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Book of Lightning
Artist: The Waterboys 
Label: Import 

Mike Scott is a flighty one, a musical fidget, shifting along on the waves of his Waterboys muse, never settling and always making intriguing albums as a result. After the light of spiritual acoustic reflection that was Universal Hall, here comes the dark side of the man and the world. "It’s Gonna Rain" has that Waterboys strut and the strut is menacing with its judgement of doom. In "Sustain," he is sustaining himself through storms and in the re-recording of "You In the Sky," there are clouds between him and the Lord. Spirituality, that has been Scott’s muse for sometime has moments of purist clarity and other times of struggle, tainted, and stained. This is such an album. Love is as likely to shoot you down ("Love Will Shoot Yu Down") or curtail your freedom with a controlling non-love ("She Tried To Hold Me)". Faith is still there as its source, strong, and never doubted but it is taking a rattling and battering from a world not perfect. And Scott doesn’t point fingers and cast blame at every Eve the Lord gave him. He is aware of the consequences of his own often wrong decisions - “I know I created it/But I never planned it” (Strange Arrangement)

Lyrically, everything is adventurous. Again there is a marked difference from _Universal Hall_ when Scott was obsessed with an economy of words for almost meditative effect. "Book of Thunder" doesn’t use a couplet when a tumble of ten will do and everyone is poetic, unique, often quirky, occasionally awful but always causing consideration. There are a lot of lines and rhymes to keep a mystic in meditation.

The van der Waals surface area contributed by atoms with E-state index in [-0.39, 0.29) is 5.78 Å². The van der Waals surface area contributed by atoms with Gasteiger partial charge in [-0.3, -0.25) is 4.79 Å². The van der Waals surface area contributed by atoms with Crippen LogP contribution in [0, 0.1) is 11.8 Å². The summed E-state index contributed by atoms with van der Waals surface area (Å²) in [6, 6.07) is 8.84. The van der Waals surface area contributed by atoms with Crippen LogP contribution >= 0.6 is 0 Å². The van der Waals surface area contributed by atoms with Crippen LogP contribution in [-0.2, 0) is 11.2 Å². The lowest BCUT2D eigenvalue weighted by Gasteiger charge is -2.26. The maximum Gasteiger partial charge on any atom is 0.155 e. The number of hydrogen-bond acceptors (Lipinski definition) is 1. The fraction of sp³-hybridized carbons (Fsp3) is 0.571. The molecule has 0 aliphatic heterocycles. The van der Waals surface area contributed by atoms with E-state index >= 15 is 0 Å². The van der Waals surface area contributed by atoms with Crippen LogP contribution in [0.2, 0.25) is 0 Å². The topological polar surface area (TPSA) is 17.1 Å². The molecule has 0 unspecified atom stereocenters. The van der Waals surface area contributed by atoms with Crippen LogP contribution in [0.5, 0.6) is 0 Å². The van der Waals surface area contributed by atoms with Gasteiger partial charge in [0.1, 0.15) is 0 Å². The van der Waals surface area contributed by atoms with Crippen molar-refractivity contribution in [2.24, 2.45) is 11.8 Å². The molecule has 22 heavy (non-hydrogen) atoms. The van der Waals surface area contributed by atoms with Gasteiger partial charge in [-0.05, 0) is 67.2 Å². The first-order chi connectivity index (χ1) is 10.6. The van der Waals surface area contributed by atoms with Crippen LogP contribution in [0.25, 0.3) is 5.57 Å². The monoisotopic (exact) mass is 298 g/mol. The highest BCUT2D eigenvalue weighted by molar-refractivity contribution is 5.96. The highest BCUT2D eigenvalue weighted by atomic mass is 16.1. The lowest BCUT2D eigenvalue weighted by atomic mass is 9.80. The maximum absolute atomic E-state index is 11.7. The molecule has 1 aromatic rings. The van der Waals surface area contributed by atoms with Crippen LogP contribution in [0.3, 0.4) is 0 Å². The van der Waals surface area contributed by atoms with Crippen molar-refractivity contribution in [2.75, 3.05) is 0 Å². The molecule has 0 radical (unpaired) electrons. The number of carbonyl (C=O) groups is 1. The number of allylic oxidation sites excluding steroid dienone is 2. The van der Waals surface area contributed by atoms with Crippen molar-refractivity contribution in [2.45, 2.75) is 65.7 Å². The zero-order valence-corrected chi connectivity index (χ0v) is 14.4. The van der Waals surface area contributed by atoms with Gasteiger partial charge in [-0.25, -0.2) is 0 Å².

I have to confess that my first few listens were disappointing but a few listens in and suddenly there are comets blazing trails again. Perhaps it is the fact that fiddling wizard Steve Wickham doesn’t appear until the third track.  From the distant past comes Roddy Lorimer trumpet to add that Big Music to the epic piano called "Sustain." Wickham is still the musical core that the spiritual is to Scott’s lyrics and "Everybody Takes a Tumble" sees the Irishman take us back to the glory _Fisherman’s Blues_ days. In the end after my initial caution this has been one of my most played albums of the past month. It’s energy and poetic stimulation giving plenty of reasons to keep returning.

Steve Stockman 

Steve Stockman is the Presbyterian Chaplain at Queens University, Belfast, Ireland, where he lives in community with 88 students. He has written two books Walk On; The Spiritual Journey of U2 which he is currently updating and The Rock Cries Out; Discovering Eternal Truth in Unlikely Music. He dabbles in poetry and songwriting and he has a weekly radio show on BBC Radio Ulster (listen anytime of day or night @ www.bbc.co.uk/ni/religion/rhythmandsoul). He has his own web page--Rhythms of Redemption at http://stocki.ni.org . He also tries to spend some time with his wife Janice and daughters Caitlin and Jasmine.
 
 
 
 
 
 
 
 
 
 
 

 

 
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